By Flavio Previtali
On March 28th, 2019 the International Institute for Peace organized together, with the Karl-Renner-Institut, the Competence Centre for Black Sea Region and EURAS/University of Vienna an event on the upcoming Presidential elections in Ukraine. The panel discussion was moderated by Jutta Sommerbauer, a Journalist from „die Presse“ and featured the participation of Alexander Dubowy, Centre for Eurasian Studies at the University of Vienna; Nadiia Koval, Foreign Policy Council "Ukrainian Prism"; Johannes Leitner, Head of the Competence Center for Black Sea Region Studies, Vienna; Alena Lunyova, Human Rights Information Centre, Kiyv and Hannes Swoboda, President of the International Institute for Peace and former MEP (S&D Group), Vienna.
The discussion took place a couple of days before the first round of Presidential elections which saw Volodymyr Zelenskiy, 42 years old comedian, gaining the first place with a surprisingly 30%. He will go to the run-off vote with Poroshenko, the outgoing President, who scored 16%. Yulia Timoshenko, former Prime Minister, didn’t make it to the 2nd round, scoring only 13% but she challenged the exit poll accuracy and said she may contest the final result. In this context, the panelists tackled a series of issues such as human rights, the role of civil society, the conflict with Russia and Ukraine’s political and economic future.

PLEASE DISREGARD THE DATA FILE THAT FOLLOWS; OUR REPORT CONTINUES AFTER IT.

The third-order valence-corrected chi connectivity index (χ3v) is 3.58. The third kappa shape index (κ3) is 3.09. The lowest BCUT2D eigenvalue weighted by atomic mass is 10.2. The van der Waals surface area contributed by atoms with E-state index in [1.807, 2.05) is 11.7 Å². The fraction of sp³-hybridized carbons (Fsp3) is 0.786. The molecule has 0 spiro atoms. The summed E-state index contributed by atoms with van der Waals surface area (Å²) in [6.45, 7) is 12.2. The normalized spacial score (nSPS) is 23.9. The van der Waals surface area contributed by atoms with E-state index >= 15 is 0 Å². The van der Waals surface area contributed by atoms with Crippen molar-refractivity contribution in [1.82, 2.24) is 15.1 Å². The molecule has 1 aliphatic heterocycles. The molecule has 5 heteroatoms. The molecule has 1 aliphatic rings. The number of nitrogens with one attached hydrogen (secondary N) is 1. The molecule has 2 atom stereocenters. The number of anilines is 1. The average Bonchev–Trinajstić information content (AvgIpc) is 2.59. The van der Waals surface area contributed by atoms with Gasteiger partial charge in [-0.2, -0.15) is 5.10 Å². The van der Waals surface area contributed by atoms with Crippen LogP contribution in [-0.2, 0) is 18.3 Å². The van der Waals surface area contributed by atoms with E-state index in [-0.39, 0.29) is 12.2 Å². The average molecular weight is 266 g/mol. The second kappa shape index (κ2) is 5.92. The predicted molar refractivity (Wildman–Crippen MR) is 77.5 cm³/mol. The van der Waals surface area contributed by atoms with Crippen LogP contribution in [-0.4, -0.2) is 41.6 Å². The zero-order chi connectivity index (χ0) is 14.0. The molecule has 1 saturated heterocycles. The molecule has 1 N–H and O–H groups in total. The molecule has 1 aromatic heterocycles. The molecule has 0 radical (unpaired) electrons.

A first issue tackled was, in fact, the unpredictability of the competition. Until the result was made public no one could really tell for sure who will made it to the second round. A well-known survey gave Poroshenko around 22%, this was later proved to be wrong. As in many other European countries, the number of undecided voters (for whom to vote and if at all take part in the elections) was a large majority. This made predictions even more difficult. When coming to the characteristics of the electoral campaign, the panelists explained, that for the first time, all three major candidates have the same approach towards foreign policy, they all are pro-European. However, Poroshenko declared his intention to apply for EU and NATO membership by 2023, while the other two candidates are quite vague about contents and approaches in their policies. A second major issue for the electoral campaign is the relation with Russia, especially in the context of the war in Eastern Ukraine and following the annexation of Crimea in 2014 by Russia. The scenario is very peculiar. 70% of the population think that the conflict should be settled but then the public opinion is fragmented about how to end it. The result of this is a very vague approach from all three candidates. A third relevant aspect of the campaign concerns reforms, which are a key difference between the candidates. Timoshenko promises a very strong welfare state with pensions, health care, higher salaries and lower gas prices. Zelensky, on the contrary, doesn’t really promise anything, playing on his image of a new politician, a new face in politics, which seems to be desired by the Ukrainian population. He offered a very personal approach, “seat with Putin and look each other in the eyes”, to solve the crisis with Russia.